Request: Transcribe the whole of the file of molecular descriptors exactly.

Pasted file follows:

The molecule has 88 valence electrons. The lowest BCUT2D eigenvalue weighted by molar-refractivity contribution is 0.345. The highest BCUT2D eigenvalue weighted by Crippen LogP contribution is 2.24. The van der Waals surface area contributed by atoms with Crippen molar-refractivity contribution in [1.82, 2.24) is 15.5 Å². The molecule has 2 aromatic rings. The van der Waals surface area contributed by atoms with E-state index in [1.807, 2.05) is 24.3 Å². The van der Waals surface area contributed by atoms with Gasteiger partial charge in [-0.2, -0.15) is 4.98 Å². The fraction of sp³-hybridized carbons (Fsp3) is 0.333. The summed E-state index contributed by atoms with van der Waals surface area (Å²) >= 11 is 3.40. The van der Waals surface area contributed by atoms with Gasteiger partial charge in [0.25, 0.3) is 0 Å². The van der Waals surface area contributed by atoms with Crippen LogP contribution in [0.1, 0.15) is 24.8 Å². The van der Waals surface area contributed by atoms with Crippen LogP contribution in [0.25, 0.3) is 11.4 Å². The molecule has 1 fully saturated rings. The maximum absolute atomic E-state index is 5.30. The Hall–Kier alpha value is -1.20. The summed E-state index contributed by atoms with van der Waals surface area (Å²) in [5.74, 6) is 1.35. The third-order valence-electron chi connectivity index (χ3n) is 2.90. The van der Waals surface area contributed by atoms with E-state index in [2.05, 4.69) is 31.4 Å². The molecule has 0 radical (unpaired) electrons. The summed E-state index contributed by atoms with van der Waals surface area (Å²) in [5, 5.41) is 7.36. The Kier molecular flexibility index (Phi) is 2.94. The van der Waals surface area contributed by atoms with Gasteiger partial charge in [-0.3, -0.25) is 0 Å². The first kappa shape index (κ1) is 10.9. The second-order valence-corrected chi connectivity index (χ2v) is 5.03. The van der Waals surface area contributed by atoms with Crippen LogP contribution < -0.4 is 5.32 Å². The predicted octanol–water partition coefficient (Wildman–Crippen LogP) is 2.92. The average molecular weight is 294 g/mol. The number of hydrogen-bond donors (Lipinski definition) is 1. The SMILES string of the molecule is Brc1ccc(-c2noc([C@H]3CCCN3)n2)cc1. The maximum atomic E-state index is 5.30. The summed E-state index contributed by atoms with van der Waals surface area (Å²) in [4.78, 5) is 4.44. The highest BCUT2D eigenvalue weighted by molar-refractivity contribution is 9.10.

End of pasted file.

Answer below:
The molecule has 88 valence electrons. The lowest BCUT2D eigenvalue weighted by molar-refractivity contribution is 0.345. The highest BCUT2D eigenvalue weighted by Crippen LogP contribution is 2.24. The van der Waals surface area contributed by atoms with Crippen molar-refractivity contribution in [1.82, 2.24) is 15.5 Å². The molecule has 2 aromatic rings. The van der Waals surface area contributed by atoms with E-state index in [1.807, 2.05) is 24.3 Å². The van der Waals surface area contributed by atoms with Gasteiger partial charge in [-0.2, -0.15) is 4.98 Å². The fraction of sp³-hybridized carbons (Fsp3) is 0.333. The summed E-state index contributed by atoms with van der Waals surface area (Å²) >= 11 is 3.40. The van der Waals surface area contributed by atoms with Gasteiger partial charge in [0.25, 0.3) is 0 Å². The van der Waals surface area contributed by atoms with Crippen LogP contribution in [0.1, 0.15) is 24.8 Å². The van der Waals surface area contributed by atoms with Crippen LogP contribution in [0.25, 0.3) is 11.4 Å². The molecule has 1 fully saturated rings. The maximum absolute atomic E-state index is 5.30. The Hall–Kier alpha value is -1.20. The summed E-state index contributed by atoms with van der Waals surface area (Å²) in [5.74, 6) is 1.35. The third-order valence-electron chi connectivity index (χ3n) is 2.90. The van der Waals surface area contributed by atoms with E-state index in [2.05, 4.69) is 31.4 Å². The molecule has 0 radical (unpaired) electrons. The summed E-state index contributed by atoms with van der Waals surface area (Å²) in [5, 5.41) is 7.36. The Kier molecular flexibility index (Phi) is 2.94. The van der Waals surface area contributed by atoms with Gasteiger partial charge in [-0.3, -0.25) is 0 Å². The first kappa shape index (κ1) is 10.9. The second-order valence-corrected chi connectivity index (χ2v) is 5.03. The van der Waals surface area contributed by atoms with Crippen LogP contribution < -0.4 is 5.32 Å². The predicted octanol–water partition coefficient (Wildman–Crippen LogP) is 2.92. The average molecular weight is 294 g/mol. The number of hydrogen-bond donors (Lipinski definition) is 1. The SMILES string of the molecule is Brc1ccc(-c2noc([C@H]3CCCN3)n2)cc1. The maximum atomic E-state index is 5.30. The summed E-state index contributed by atoms with van der Waals surface area (Å²) in [4.78, 5) is 4.44. The highest BCUT2D eigenvalue weighted by molar-refractivity contribution is 9.10.